Rhonda Sterling — First Lieutenant Rhonda Sterling — straight and slim in her tan uniform, jaunty cap and immaculate white gloves, stepped with military bearing from the United Airliner at the Sacramento Airport. Her spirits were high for it was a day to be excited. At last she was reporting for duty at her first base hospital, McClellan Air Force Base, in California, to begin her career as an Air Force nurse.
Walking from the aircraft, she was unmindful of eyes focused admiringly on her. She knew that the trim uniform which she wore with such great pride complemented her raven black hair, her dark eyes. And that the silver bar on each shoulder, signifying her rank, was as lovely as a jewel.
As she came abreast of the gate she saw another girl about her own age in an Air Force uniform waving to attract her attention. She waved back, smiled, wondering if she should salute as she had been taught at training school at Gunter Air Force Base in Alabama, from which she had departed only five hours ago.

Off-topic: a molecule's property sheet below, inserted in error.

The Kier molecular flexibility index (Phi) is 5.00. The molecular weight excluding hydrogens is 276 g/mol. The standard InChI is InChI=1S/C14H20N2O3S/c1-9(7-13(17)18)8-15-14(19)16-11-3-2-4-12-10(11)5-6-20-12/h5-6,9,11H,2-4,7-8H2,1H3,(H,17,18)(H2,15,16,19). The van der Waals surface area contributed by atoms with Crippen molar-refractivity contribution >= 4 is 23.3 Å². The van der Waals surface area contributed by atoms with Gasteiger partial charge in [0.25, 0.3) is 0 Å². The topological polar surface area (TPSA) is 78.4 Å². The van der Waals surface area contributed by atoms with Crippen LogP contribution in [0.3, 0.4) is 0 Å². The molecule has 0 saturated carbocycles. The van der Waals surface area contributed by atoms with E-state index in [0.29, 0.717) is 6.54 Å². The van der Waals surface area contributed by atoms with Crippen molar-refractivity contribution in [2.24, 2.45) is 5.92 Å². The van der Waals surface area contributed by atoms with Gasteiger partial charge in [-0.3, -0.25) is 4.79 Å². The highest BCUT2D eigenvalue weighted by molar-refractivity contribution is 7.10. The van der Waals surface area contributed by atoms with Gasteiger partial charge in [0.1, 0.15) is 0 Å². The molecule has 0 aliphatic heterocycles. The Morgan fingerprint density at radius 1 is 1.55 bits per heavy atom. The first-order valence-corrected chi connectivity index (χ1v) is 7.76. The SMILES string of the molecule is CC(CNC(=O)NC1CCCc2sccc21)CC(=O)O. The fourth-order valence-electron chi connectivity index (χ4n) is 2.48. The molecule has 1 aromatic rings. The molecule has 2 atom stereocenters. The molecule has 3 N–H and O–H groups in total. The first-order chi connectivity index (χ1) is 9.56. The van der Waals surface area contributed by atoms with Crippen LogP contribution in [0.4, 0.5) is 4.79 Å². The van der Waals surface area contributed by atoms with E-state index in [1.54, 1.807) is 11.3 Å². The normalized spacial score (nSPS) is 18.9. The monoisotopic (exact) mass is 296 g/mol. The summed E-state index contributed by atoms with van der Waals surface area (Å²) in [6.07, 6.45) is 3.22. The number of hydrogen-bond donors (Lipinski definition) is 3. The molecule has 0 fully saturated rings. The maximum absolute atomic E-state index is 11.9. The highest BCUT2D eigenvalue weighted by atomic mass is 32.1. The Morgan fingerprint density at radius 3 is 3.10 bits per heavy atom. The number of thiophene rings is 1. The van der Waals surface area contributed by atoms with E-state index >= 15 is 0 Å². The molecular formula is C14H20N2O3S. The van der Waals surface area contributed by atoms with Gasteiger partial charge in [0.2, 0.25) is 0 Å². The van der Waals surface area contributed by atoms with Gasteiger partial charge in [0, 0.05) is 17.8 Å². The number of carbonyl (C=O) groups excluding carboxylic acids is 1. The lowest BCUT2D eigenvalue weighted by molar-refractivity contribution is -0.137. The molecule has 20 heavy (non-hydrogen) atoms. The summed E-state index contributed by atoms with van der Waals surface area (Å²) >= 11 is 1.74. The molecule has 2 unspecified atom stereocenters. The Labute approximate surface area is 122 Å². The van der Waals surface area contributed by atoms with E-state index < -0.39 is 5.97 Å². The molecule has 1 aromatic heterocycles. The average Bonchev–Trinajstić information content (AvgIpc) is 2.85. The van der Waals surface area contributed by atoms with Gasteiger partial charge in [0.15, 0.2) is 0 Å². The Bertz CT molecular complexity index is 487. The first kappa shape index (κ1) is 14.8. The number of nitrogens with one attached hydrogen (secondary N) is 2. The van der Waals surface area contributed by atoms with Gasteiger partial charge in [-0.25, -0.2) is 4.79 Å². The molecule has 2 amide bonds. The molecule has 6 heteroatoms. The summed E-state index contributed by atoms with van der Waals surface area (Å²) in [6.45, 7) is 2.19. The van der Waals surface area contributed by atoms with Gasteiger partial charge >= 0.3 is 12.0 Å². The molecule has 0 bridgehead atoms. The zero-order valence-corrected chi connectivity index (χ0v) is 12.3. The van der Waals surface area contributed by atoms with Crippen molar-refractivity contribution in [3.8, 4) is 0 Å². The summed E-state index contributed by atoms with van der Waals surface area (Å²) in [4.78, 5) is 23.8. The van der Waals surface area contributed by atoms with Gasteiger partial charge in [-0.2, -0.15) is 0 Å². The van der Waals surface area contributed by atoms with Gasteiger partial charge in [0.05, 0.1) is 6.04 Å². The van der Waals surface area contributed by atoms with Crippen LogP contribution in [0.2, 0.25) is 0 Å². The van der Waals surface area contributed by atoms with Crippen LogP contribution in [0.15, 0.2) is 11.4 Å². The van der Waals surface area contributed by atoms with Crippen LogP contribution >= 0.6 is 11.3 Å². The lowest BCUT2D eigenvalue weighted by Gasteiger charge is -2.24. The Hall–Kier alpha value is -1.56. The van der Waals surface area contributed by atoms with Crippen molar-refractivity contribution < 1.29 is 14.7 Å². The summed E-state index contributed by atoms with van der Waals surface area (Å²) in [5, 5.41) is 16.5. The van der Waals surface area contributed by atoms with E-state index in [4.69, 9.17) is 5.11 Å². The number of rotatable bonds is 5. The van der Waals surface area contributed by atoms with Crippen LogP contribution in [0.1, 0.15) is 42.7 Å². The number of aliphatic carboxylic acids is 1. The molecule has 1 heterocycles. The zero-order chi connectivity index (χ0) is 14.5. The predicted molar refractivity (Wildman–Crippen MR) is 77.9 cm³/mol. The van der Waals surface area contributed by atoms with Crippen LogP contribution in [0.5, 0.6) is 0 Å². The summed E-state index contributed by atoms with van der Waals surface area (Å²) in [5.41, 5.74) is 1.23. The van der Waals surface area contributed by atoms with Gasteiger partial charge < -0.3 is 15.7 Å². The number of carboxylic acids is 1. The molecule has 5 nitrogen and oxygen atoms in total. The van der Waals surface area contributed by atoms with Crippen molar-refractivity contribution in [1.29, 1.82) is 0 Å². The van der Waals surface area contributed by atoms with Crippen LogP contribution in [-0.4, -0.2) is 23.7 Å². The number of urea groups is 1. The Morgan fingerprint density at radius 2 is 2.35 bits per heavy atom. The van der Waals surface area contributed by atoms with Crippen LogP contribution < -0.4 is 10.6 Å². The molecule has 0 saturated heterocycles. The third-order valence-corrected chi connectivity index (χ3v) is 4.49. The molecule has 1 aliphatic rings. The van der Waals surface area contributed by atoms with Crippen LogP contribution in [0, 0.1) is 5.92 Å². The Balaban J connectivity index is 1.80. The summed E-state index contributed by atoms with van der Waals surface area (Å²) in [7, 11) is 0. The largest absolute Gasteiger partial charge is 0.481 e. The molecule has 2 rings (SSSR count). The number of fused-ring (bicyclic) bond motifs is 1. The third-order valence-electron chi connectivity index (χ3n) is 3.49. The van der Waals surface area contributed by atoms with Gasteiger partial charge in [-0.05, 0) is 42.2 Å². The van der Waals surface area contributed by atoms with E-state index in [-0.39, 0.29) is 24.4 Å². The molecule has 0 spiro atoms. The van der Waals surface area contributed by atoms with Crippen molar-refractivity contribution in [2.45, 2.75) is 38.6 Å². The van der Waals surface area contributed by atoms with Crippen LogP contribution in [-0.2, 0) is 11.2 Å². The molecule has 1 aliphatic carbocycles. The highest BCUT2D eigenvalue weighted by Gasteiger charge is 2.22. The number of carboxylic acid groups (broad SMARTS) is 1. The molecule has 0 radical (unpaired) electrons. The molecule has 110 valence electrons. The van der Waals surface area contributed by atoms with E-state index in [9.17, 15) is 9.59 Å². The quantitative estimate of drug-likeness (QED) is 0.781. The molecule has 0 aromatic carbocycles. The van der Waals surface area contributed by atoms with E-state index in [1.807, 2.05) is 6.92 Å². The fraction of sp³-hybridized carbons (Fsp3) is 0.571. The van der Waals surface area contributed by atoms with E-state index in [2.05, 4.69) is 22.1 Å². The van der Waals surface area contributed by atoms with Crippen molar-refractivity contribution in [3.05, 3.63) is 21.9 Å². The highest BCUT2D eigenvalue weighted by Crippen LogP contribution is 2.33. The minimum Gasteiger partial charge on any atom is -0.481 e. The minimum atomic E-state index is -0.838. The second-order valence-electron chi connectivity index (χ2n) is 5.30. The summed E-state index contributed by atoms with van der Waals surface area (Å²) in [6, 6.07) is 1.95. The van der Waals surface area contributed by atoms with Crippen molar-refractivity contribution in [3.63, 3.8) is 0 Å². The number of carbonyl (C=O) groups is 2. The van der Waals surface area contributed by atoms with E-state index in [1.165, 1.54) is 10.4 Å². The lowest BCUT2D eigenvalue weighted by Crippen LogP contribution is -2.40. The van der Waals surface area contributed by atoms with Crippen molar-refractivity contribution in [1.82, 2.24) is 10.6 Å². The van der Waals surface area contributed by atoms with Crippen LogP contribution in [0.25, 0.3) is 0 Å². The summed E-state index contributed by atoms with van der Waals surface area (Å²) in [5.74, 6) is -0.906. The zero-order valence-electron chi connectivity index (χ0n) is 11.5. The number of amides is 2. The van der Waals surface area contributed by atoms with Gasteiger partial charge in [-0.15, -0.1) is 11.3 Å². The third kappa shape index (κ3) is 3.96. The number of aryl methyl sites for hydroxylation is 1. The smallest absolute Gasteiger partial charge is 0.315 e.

The girl, a blonde and quite pretty, threaded her way through the little group of people. “You must be Lieutenant Sterling!”
“Yes, I’m Rhonda Sterling.”
“I’m Kay O’Dell,” she replied warmly, grasping her hand. “Major Bartlett, the chief nurse, asked me to meet you.”
“Oh, how terribly nice,” Rhonda said, realizing as they shook hands a salute would have been out of place in such an informal atmosphere.
“No cab for a new recruit at this base,” Lieutenant O’Dell said and pointed to the parking area. “See! A staff car, no less. If you’ll give me your baggage ticket, I’ll have the driver pick up your gear.”
Rhonda retrieved it from the purse that hung from her left shoulder, and Lieutenant O’Dell handed it to the uniformed airman waiting at the fringe of the crowd. “Airman Brown,” she ordered politely, “will you please get Lieutenant Sterling’s hand luggage at the claim station?”
“Yes, ma’am.” The young airman jauntily saluted the two nurses. Rhonda wondered if she would ever get used to being saluted.